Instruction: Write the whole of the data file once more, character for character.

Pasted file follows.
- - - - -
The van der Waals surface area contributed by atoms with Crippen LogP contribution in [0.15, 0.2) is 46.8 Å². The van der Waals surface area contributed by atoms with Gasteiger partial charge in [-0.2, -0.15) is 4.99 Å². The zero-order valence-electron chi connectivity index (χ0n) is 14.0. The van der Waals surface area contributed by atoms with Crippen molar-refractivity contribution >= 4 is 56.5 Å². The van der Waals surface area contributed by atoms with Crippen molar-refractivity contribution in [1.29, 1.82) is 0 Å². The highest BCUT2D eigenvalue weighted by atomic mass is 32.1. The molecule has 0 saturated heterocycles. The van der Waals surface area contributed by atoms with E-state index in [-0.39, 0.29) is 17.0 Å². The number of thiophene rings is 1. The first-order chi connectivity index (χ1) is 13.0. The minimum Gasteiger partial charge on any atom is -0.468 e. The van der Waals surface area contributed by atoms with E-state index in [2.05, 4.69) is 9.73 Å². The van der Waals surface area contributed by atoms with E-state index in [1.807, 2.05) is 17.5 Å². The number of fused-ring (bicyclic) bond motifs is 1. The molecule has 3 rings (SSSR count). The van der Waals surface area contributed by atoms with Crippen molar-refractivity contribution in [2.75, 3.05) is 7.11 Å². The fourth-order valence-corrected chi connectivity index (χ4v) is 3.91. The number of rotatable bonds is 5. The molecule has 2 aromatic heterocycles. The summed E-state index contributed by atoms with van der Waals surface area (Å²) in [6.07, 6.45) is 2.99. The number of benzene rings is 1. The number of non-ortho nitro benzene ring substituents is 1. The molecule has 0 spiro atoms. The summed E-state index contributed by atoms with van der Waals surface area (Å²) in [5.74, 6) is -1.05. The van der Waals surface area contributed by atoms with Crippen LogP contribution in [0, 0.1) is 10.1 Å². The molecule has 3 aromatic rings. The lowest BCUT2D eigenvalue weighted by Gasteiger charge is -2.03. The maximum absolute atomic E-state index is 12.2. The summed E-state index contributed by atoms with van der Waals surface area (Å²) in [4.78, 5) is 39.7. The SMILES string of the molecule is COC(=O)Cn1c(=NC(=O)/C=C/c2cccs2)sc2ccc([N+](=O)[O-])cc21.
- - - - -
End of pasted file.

The van der Waals surface area contributed by atoms with Crippen LogP contribution in [0.15, 0.2) is 46.8 Å². The van der Waals surface area contributed by atoms with Gasteiger partial charge in [-0.2, -0.15) is 4.99 Å². The zero-order valence-electron chi connectivity index (χ0n) is 14.0. The van der Waals surface area contributed by atoms with Crippen molar-refractivity contribution >= 4 is 56.5 Å². The van der Waals surface area contributed by atoms with Crippen molar-refractivity contribution in [1.29, 1.82) is 0 Å². The highest BCUT2D eigenvalue weighted by atomic mass is 32.1. The molecule has 0 saturated heterocycles. The van der Waals surface area contributed by atoms with E-state index in [-0.39, 0.29) is 17.0 Å². The number of thiophene rings is 1. The first-order chi connectivity index (χ1) is 13.0. The minimum Gasteiger partial charge on any atom is -0.468 e. The van der Waals surface area contributed by atoms with E-state index in [2.05, 4.69) is 9.73 Å². The van der Waals surface area contributed by atoms with E-state index in [1.807, 2.05) is 17.5 Å². The number of fused-ring (bicyclic) bond motifs is 1. The molecule has 3 rings (SSSR count). The van der Waals surface area contributed by atoms with Crippen molar-refractivity contribution in [2.75, 3.05) is 7.11 Å². The fourth-order valence-corrected chi connectivity index (χ4v) is 3.91. The number of rotatable bonds is 5. The molecule has 2 aromatic heterocycles. The summed E-state index contributed by atoms with van der Waals surface area (Å²) in [6.07, 6.45) is 2.99. The number of benzene rings is 1. The number of non-ortho nitro benzene ring substituents is 1. The molecule has 0 spiro atoms. The summed E-state index contributed by atoms with van der Waals surface area (Å²) in [5.74, 6) is -1.05. The van der Waals surface area contributed by atoms with Crippen LogP contribution in [0, 0.1) is 10.1 Å². The molecule has 3 aromatic rings. The lowest BCUT2D eigenvalue weighted by Gasteiger charge is -2.03. The maximum absolute atomic E-state index is 12.2. The summed E-state index contributed by atoms with van der Waals surface area (Å²) in [4.78, 5) is 39.7. The SMILES string of the molecule is COC(=O)Cn1c(=NC(=O)/C=C/c2cccs2)sc2ccc([N+](=O)[O-])cc21.